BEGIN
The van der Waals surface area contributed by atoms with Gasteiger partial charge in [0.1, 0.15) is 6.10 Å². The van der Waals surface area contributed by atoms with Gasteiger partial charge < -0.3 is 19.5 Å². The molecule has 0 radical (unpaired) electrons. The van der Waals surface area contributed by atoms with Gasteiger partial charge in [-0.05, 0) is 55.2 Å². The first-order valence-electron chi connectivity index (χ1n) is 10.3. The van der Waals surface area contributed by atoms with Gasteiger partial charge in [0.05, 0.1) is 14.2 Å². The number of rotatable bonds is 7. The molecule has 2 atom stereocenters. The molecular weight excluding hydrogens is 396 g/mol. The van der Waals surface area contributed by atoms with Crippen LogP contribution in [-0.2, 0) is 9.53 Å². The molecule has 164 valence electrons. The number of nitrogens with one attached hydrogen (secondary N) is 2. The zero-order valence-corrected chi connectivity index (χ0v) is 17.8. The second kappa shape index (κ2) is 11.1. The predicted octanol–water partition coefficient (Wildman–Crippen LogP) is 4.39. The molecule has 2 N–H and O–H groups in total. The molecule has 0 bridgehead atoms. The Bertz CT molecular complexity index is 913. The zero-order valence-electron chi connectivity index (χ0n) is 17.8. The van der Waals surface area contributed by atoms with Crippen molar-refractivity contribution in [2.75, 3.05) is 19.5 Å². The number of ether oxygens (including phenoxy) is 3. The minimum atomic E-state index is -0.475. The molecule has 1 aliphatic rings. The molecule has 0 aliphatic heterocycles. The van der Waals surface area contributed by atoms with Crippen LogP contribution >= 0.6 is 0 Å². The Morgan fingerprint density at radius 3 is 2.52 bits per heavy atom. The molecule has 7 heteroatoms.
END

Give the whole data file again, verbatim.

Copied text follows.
The van der Waals surface area contributed by atoms with Gasteiger partial charge in [0.1, 0.15) is 6.10 Å². The van der Waals surface area contributed by atoms with Gasteiger partial charge < -0.3 is 19.5 Å². The molecule has 0 radical (unpaired) electrons. The van der Waals surface area contributed by atoms with Gasteiger partial charge in [-0.05, 0) is 55.2 Å². The first-order valence-electron chi connectivity index (χ1n) is 10.3. The van der Waals surface area contributed by atoms with Gasteiger partial charge in [0.05, 0.1) is 14.2 Å². The number of rotatable bonds is 7. The molecule has 2 atom stereocenters. The molecular weight excluding hydrogens is 396 g/mol. The van der Waals surface area contributed by atoms with Crippen LogP contribution in [-0.2, 0) is 9.53 Å². The molecule has 164 valence electrons. The number of nitrogens with one attached hydrogen (secondary N) is 2. The zero-order valence-corrected chi connectivity index (χ0v) is 17.8. The second kappa shape index (κ2) is 11.1. The predicted octanol–water partition coefficient (Wildman–Crippen LogP) is 4.39. The molecule has 2 N–H and O–H groups in total. The molecule has 0 bridgehead atoms. The Bertz CT molecular complexity index is 913. The zero-order valence-electron chi connectivity index (χ0n) is 17.8. The van der Waals surface area contributed by atoms with Crippen molar-refractivity contribution in [2.75, 3.05) is 19.5 Å². The number of ether oxygens (including phenoxy) is 3. The minimum atomic E-state index is -0.475. The molecule has 1 aliphatic rings. The molecule has 0 aliphatic heterocycles. The van der Waals surface area contributed by atoms with Crippen LogP contribution >= 0.6 is 0 Å². The Morgan fingerprint density at radius 3 is 2.52 bits per heavy atom. The molecule has 7 heteroatoms.